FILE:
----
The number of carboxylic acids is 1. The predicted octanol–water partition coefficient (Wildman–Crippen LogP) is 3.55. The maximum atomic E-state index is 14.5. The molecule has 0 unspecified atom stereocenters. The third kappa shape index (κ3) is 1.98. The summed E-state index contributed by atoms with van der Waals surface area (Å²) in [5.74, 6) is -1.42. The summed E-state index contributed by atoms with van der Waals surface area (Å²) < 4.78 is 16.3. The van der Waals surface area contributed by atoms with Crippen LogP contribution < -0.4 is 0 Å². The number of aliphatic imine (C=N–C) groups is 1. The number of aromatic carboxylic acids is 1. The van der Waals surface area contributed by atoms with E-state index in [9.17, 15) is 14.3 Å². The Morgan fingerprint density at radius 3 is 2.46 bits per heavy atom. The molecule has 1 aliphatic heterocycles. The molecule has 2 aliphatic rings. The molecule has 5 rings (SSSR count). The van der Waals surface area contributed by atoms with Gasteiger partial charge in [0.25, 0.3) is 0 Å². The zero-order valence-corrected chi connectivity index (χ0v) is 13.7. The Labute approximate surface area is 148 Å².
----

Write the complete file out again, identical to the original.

The number of carboxylic acids is 1. The predicted octanol–water partition coefficient (Wildman–Crippen LogP) is 3.55. The maximum atomic E-state index is 14.5. The molecule has 0 unspecified atom stereocenters. The third kappa shape index (κ3) is 1.98. The summed E-state index contributed by atoms with van der Waals surface area (Å²) in [5.74, 6) is -1.42. The summed E-state index contributed by atoms with van der Waals surface area (Å²) < 4.78 is 16.3. The van der Waals surface area contributed by atoms with Crippen LogP contribution < -0.4 is 0 Å². The number of aliphatic imine (C=N–C) groups is 1. The number of aromatic carboxylic acids is 1. The van der Waals surface area contributed by atoms with E-state index in [9.17, 15) is 14.3 Å². The Morgan fingerprint density at radius 3 is 2.46 bits per heavy atom. The molecule has 1 aliphatic heterocycles. The molecule has 2 aliphatic rings. The molecule has 5 rings (SSSR count). The van der Waals surface area contributed by atoms with Gasteiger partial charge in [0.25, 0.3) is 0 Å². The zero-order valence-corrected chi connectivity index (χ0v) is 13.7. The Labute approximate surface area is 148 Å².